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Inorganic Chemistry, Gary L. Miessler, Donald A. Tarr Textbook Chapter 5

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McGill University
CHEM 212
Richard Oakley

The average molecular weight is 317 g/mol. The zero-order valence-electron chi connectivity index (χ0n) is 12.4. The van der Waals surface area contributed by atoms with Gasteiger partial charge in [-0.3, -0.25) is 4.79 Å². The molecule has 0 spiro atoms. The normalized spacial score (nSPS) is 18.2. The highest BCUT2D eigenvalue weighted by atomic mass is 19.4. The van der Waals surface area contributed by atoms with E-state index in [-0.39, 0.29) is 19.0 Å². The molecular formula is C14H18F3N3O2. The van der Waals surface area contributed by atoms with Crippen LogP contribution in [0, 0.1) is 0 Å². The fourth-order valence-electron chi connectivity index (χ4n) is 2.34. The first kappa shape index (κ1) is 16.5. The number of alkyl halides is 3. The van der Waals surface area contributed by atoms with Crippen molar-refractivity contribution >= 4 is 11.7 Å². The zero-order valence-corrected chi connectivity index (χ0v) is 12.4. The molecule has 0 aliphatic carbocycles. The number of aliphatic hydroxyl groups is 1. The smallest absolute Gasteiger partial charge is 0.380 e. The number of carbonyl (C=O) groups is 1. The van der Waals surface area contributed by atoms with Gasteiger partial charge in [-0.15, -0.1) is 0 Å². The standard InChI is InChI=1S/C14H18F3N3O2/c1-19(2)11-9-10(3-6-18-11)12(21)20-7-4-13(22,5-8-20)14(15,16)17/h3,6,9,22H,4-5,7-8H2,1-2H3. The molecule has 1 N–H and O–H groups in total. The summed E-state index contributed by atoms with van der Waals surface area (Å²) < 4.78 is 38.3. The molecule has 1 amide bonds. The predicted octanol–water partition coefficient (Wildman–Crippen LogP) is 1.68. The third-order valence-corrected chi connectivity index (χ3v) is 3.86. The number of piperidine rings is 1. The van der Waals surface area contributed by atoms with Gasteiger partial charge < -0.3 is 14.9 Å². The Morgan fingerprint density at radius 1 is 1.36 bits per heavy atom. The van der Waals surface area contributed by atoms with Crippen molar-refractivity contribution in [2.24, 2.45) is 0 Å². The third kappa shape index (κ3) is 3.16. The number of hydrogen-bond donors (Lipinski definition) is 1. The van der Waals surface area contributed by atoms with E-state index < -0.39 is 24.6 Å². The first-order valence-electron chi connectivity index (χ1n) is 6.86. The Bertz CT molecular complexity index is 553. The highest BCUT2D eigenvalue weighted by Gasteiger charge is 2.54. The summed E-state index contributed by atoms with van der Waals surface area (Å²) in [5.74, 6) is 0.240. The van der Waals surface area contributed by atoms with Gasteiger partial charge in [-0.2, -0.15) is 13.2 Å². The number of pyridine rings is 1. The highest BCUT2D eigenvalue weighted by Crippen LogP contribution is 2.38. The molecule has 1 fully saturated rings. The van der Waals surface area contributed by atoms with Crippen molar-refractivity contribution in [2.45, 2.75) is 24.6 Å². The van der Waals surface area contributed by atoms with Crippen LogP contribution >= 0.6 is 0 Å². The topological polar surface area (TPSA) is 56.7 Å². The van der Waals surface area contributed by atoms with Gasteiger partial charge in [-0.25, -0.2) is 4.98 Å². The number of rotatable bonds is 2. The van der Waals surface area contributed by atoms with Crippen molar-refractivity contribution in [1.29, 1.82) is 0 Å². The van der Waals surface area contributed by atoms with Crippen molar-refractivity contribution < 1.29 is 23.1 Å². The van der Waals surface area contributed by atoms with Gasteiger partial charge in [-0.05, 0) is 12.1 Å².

Molecular orbital theory uses the methods of group theory to describe the bonding in inolecules and complements and extends the simple pictures of bonding introduced in 3 The symmetry properties and relative energies of atomic orbitals determine Chapter how they interact to form molecular orbitals These molecular orbitals are then filled with the available electrons according to the same rules used for atomic orbitals and the total energy of the electrons in the molecular orbitals is compared with the initial total energy of electrons in the atomic orbitals If the total energy of the electrons in the mol ecular orbitals is less than in the atomic orbitals the molecule is stable compared with form We will the atoms if not the molecule is unstable and the compound does not first describe the bonding or lack of it in the first ten homonuclear diatomic molecules H2 through Ne2 and then expand the treatment to heteronuclear diatomic molecules and to molecules having more than two atoms A simple pictorial approach is adequate to describe bonding in many cases and can provide clues to more complete descriptions in more difficult cases On the other hand it is helpful to know how a more elaborate group theoretical approach can be used both to provide background for the simpler approach and to have it available in cases in which it is needed In this chapter we will describe both approaches showing the simpler pictorial approach and developing the symmetry arguments required for some of the more complex cases 51 As in the case of atomic orbitals Schrodinger equations can he written for electrons in molecules Approximate solutions to these molecular Schrodinger equations can be FORMATION OF constructed from linear combinations of the atomic orbitals LCAO the sums and MOLECULAR differences of the atomic wave functions For diatomic molecules such as Hz such ORBITALS FROM wave functions have the form ATOMIC ORBITALS T is the molecular wave functionand h are atomic wave functions and c where 1 17 51 Formation of Molecular Orbitals from Atomic Orbitals and cb are adjustable coefficients The coefficients can be equal or unequal positive or negative depending on the individual orbitals and their energies As the distance be tween two atoms is decreased their orbitals overlap wilh significant probability for electrons from both atoms in the region of overlap As a result molecular orbitals form Electrons in bonding molecular orbitals occupy the space between the nuclei and the electrostatic forces between the electrons and the two positive nuclei hold the atoms together Three conditions are essential for overlap to lead to bonding First the symmetry of the orbitals must be such that regions with the same sign ofoverlap Second the en ergies of the atomic orbitals must be similar When the energies differ by a large amount the change in energy on formation of the molecular orbitals is small and the net reduc tion in energy of the electrons is too small for significant bonding Third the distance between the atoms must be short enough to provide good overlap of the orbitals but not so short that repulsive forces of other electrons or the nuclei interfere When these con ditions are met the overall energy of the electrons in the occupied molecular orbitals will be lower in energy than the overall energy of the electrons in the original atomic orbitals and the resulting molecule has a lower total energy than the separated atoms 51 1 MOLECULAR ORBITALS FROM s ORBITALS We will consider first the combination of two s orbitals as in Hz For convenience we a and b so the atomic orbital wave functions are label the atoms of a diatomic molecule lsa and lsb We can visualize the two atoms moving closer to each other until the electron clouds overlap and merge into larger molecular electron clouds The result ing molecular orbitals are linear combinations of the atomic orbitals the sum of the two orbitals and the difference between them In general terms For H2 and Tlr dI and c and cb are adjustable co N is the normalizing factor so efficients In this case the two atomic orbitals are identical and the coefficients are nearly identical as well These orbitals are depicted in Figure 5 1 In this diagram as in all the orbital diagrams in this book such as Table 23 and Figure 26 the signs of orbital lobes are indicated by shading Light and dark lobes indicate opposite signs of The choice of positive and negative for specific atomic orbitals is arbitrary what is im portant is how they fit together to form molecular orbitals In the diagrams on the right side in the figure light and dark shading show opposite signs of the wave functionore precise calculations show that the coefficients of the a orbital are slightly larger than for the a orbital but this difference is usually ignored in the simple approach we use For identical atoms we will use ccb1 and NI d The difference in coefficients for the a and a orbitals also results in a larger a molecular orbitals than for the a orbitals decrease energy change increase from atomic to the Chapter 5 Molecular Orbitals 1 18 Because the u molecular orbital is the sum of the two atomic orbitals 1Isl s and results in an increased concentration of electrons between 6 the two nuclei where both atomic wave functions contribute it is a bonding molecular and has a lower energy than the starting atomic orbilals The u molecular orbital 1lsb It has a orbital is the difference of the two atomic orbitals ls di node with zero electron density between the nuclei caused by cancellation of the two wave functions and has a higher energy it is therefore called an antibonding orbital Electrons in bonding orbitals are concentrated between the nuclei and attract the nuclei and hold them together Antibonding orbitals have one or more nodes between the nu clei electrons in these orbitals cause a mutual repulsion between the atoms The differ ence in energy between an antibonding orbital and the initial atomic orbitals is slightly larger than the same difference between a bonding orbital and the initial atomic orbitals Nonbonding orbitals are also possible The energy of a nonbonding orbital is essen tially that of an atomic orbital either because the orbital on one atom has a symmetry that does not match any orbitals on the other atom or the energy of the molecular orbital matches that of the atomic orbital by coincidence The u sigma notation indicates orbitals that are symmetric to rotation about the line connecting the nuclei o from s orbital o from p orbital An asterisk is frequently used to indicate antibonding orbitals the orbitals of higherenergy Because the bonding nonbonding or antibonding nature of a molecular orbital is sometimes uncertain the asterisk notation will be used only in the simpler cases in which the bonding and antibonding characters are clear The pattern described for H2 is the usual model for combining two orbitals two atomic orbitals combine to form two molecular orbitals one bonding orbital with a lower energy and one antibonding orbital with a higher energy Regardless of the num i ber of orbitals the unvarying rule is that the number of resulting molecular orbitals is i the same as the initial number of atomic orbitals in the atoms